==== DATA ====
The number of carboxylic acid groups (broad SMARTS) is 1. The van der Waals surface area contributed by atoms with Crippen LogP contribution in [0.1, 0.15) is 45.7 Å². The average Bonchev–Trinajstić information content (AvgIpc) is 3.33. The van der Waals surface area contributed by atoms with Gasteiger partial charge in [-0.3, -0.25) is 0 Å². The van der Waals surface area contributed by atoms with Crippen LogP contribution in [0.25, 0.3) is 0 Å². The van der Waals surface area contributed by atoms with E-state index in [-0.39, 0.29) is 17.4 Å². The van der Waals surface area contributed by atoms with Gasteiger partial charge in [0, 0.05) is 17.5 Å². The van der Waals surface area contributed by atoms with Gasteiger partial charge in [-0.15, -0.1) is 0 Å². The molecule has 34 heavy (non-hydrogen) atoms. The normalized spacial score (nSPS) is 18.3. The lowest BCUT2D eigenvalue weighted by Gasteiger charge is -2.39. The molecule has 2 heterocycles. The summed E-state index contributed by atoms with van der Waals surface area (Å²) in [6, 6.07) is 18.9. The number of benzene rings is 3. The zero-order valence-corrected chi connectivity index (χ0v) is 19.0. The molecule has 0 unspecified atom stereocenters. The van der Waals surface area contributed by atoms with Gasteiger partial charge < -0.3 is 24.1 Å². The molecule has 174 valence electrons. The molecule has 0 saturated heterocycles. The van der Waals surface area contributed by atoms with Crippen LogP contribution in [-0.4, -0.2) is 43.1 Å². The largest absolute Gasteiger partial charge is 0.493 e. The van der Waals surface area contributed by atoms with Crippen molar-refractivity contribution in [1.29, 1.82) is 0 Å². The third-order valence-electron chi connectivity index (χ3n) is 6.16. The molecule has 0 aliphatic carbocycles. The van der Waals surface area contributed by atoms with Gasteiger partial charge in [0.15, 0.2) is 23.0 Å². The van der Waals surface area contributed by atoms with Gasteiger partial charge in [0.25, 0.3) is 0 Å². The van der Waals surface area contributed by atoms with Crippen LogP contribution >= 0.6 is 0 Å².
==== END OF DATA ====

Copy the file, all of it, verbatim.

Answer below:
The number of carboxylic acid groups (broad SMARTS) is 1. The van der Waals surface area contributed by atoms with Crippen LogP contribution in [0.1, 0.15) is 45.7 Å². The average Bonchev–Trinajstić information content (AvgIpc) is 3.33. The van der Waals surface area contributed by atoms with Gasteiger partial charge in [-0.3, -0.25) is 0 Å². The van der Waals surface area contributed by atoms with Crippen LogP contribution in [0.25, 0.3) is 0 Å². The van der Waals surface area contributed by atoms with E-state index in [-0.39, 0.29) is 17.4 Å². The van der Waals surface area contributed by atoms with Gasteiger partial charge in [0, 0.05) is 17.5 Å². The van der Waals surface area contributed by atoms with Gasteiger partial charge in [-0.15, -0.1) is 0 Å². The molecule has 34 heavy (non-hydrogen) atoms. The normalized spacial score (nSPS) is 18.3. The lowest BCUT2D eigenvalue weighted by Gasteiger charge is -2.39. The molecule has 2 heterocycles. The summed E-state index contributed by atoms with van der Waals surface area (Å²) in [6, 6.07) is 18.9. The number of benzene rings is 3. The zero-order valence-corrected chi connectivity index (χ0v) is 19.0. The molecule has 0 unspecified atom stereocenters. The van der Waals surface area contributed by atoms with Gasteiger partial charge < -0.3 is 24.1 Å². The molecule has 174 valence electrons. The molecule has 0 saturated heterocycles. The van der Waals surface area contributed by atoms with Crippen LogP contribution in [-0.4, -0.2) is 43.1 Å². The largest absolute Gasteiger partial charge is 0.493 e. The van der Waals surface area contributed by atoms with Crippen molar-refractivity contribution in [1.29, 1.82) is 0 Å². The third-order valence-electron chi connectivity index (χ3n) is 6.16. The molecule has 0 aliphatic carbocycles. The van der Waals surface area contributed by atoms with Gasteiger partial charge in [0.15, 0.2) is 23.0 Å². The van der Waals surface area contributed by atoms with Gasteiger partial charge in [0.25, 0.3) is 0 Å². The van der Waals surface area contributed by atoms with Crippen LogP contribution >= 0.6 is 0 Å².